So I’m a huge fan of productivity hacks – partly because I work in a Large Faceless Corporation and am subject to the usual administrative nightmares that face employees of Large Faceless Corporations (in case any of my colleagues are reading this, I actually like my job. Seriously, I do. But more on that later). But yes – productivity hacks – I’ve found a few that have actually made a real difference in getting more stuff done, with less stress, and time to catch a movie after I knock off. I expect to be blogging more about them in due course, but today I’ll start with one of my favorites: the old-fashioned To-Do list.
Now I can hear all of you groaning at my complete lack of creativity (I mean, seriously, I call my To-Do list a “To-Do” list.. I don’t have any bright ideas when it comes to names). But hear me out. I’ve seen enough colleagues (and bosses) go through each day, using their friggin inbox as a to-do list. They check their emails (or blackberries) 10 times an hour, thinking that every email that pops up requires their immediate attention. And every task that is emailed to them is treated with equal priority, on a first-come-first-served basis. It doesn’t matter if the email is an instruction to finish a Really Important Report that could earn their company millions if actioned on immediately, or a reminder to send out the invitations for the upcoming Christmas party. It pops into their inbox, they spend two hours crafting that perfect Christmas invitation and send it out, only to find that they don’t have enough time to do that Really Important Report and they stay back till 10pm to do it, wondering why the hell they never have enough time to do anything.
Screw all that. I recommend doing up a To-Do list, listing just ONE major thing that you have to do tomorrow, and probably 5-6 minor things that need your attention, but really aren’t that urgent/important. The major task at the top of your To-Do list should be that one thing that actually matters, that adds directly to your core functions and values, that will impress your bosses and get you promoted if you do it well, that when completed will solve 80% of your worries. It may change from day-to-day, but for any particular day you should only have one of those items to tackle. If you have more than one, decide which is the more urgent one and tackle that one first. The other 5-6 items are for things that you owe other people but nobody would die if you didn’t give it to them immediately, or just those annoying little things that you need to get out of the way but don’t really help anybody except to cover someone else’s administrative ass.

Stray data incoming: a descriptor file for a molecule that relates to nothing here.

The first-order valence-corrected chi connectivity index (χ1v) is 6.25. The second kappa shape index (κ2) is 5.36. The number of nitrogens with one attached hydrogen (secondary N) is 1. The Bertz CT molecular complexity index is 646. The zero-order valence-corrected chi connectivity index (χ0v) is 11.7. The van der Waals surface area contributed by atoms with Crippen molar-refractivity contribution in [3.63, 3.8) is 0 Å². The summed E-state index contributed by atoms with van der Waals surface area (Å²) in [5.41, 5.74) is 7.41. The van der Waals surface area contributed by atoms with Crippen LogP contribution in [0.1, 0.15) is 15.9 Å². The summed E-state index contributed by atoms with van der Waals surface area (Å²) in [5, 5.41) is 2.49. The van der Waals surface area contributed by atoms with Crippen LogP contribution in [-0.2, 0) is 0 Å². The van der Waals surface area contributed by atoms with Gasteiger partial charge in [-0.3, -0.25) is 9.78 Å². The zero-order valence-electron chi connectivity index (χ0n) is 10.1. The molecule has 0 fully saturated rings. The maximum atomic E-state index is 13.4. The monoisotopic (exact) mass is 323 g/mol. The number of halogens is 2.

That one major item on my To-Do list gets the priority of my attention, and that’s the one I start off with first the following day, probably spending up to 40% or 50% of my day on. You may have different working habits, but I’m the most efficient and clear-minded in the morning, buzzing with caffeine, so that’s how I treat that item most effectively. Once that’s out of the way, or at least partially done and can wait till the next day, I don’t have to worry about it anymore and can focus on working my way through all the small annoying tasks. I usually save that for after lunch, when I’m sleepy as hell and couldn’t care less about sending one-line emails to get annoying colleagues off my back.
And here’s the catch – you’ve got to do your To-Do at the end of the day, right before you leave the office. Leave about 15 mins at the end of the day to consolidate your thoughts, and come up with your To-Do list, no matter how much you just wanna slam your laptop shut and get the f*** out of there. It usually only takes me 5 mins or less, with the remaining 10 mins strategizing on which tasks I should tackle first. If you’re writing 20 items in there, you’re being too ambitious. Most people write their To-Do lists at the beginning of the day, but I’ve found that writing your To-Do list at the end of the day ensures that the day’s events are fresh in your mind, so you don’t have to spend time recalling them the next day, or worse, miss them out altogether. There’s also something very Zen about writing all those tasks out on paper, and psychologically leaving them there till the next day, so you’re not burdened with trying to remember them outside of the office.
And when you come back to the office the next day, it becomes a tactical matter of actually working your way through that list, rather than a matter of strategizing which ones you should pay attention to first, which can be pretty damn demoralizing the first thing in the morning. So you hit the ground running, doing actual work and getting stuff done, while secretly laughing at your colleagues who spend 40% of their day running around like headless chickens, wondering how the heck they’re gonna clear their bursting inboxes.
If you’ve tried this out, let me know how it works out for you 🙂
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